SHAFAQNA – Spending 10 months as captive for the so-called Islamic State of Iraq and the Levant (ISIL), French journalist Didier François said his captors were usually engaged in political discussions and “didn’t even have the Quran”.
“There was never really discussion about texts or — it was not a religious discussion. It was a political discussion,” François told CNN.
“They didn’t even have the Quran; they didn’t want even to give us a Quran.”
Francois is one of the few captives who were released by ISIL last April before the militant group’s expansion in Iraq.
Though he did not wish to elaborate on how he was treated by ISIL, he stressed that local Syrians and Iraqis faced most of the torture at the hands of their captors.
“We could see some of them in the corridors when we were taken to the toilets,” he said, “and we could see some people lying in their blood.”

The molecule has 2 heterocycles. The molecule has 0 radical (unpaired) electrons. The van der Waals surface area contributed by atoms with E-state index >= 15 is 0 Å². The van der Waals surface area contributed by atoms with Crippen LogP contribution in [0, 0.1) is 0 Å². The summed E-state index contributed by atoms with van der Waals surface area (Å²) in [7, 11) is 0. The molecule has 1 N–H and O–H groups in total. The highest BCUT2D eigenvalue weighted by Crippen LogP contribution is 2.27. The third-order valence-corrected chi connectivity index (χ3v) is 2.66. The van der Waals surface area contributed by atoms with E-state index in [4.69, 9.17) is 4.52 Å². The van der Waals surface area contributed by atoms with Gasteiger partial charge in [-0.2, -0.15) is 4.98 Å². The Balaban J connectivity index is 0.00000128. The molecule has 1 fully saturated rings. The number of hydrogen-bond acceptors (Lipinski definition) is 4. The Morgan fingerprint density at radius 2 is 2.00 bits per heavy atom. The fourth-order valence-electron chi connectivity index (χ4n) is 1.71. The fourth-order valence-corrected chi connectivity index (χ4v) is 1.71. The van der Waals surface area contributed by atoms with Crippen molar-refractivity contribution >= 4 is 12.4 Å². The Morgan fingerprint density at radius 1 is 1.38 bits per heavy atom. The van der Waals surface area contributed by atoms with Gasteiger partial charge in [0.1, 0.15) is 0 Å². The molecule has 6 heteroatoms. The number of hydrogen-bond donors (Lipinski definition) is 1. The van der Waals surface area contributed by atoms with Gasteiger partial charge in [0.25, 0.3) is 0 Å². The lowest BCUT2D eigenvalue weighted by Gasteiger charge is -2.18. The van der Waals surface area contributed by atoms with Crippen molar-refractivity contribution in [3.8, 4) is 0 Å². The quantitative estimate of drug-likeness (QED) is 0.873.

“You could see the chains hanging, or the ropes hanging, or the iron bars.”
For François, losing freedom was the worst nightmare he faced during those 10 months.
“Of course we were beaten up. But it was not every day. I mean, it’s hard enough — you don’t have to overplay it.”
“It’s hard enough to lose your freedom. It’s hard enough to be in the hands of people who you know are killing hundreds and thousands of local Syrians, Iraqis, Libyans, Tunisians, can put bombs in our countries.”
“It’s terrifying enough. The beating is strong, but it’s not every day. It happens sometimes.”
“If they wanted to wreck you, they could. None of us would have been able to go through if it was beating every day, and torture every day.”
Luckily, Francois was released on April 19, 2014, at the Turkish borders where soldiers found them with their hands bound and blindfolded.
He was released just before ISIL made its shocking sweep through Iraq, capturing vast amounts of territory in June 2014.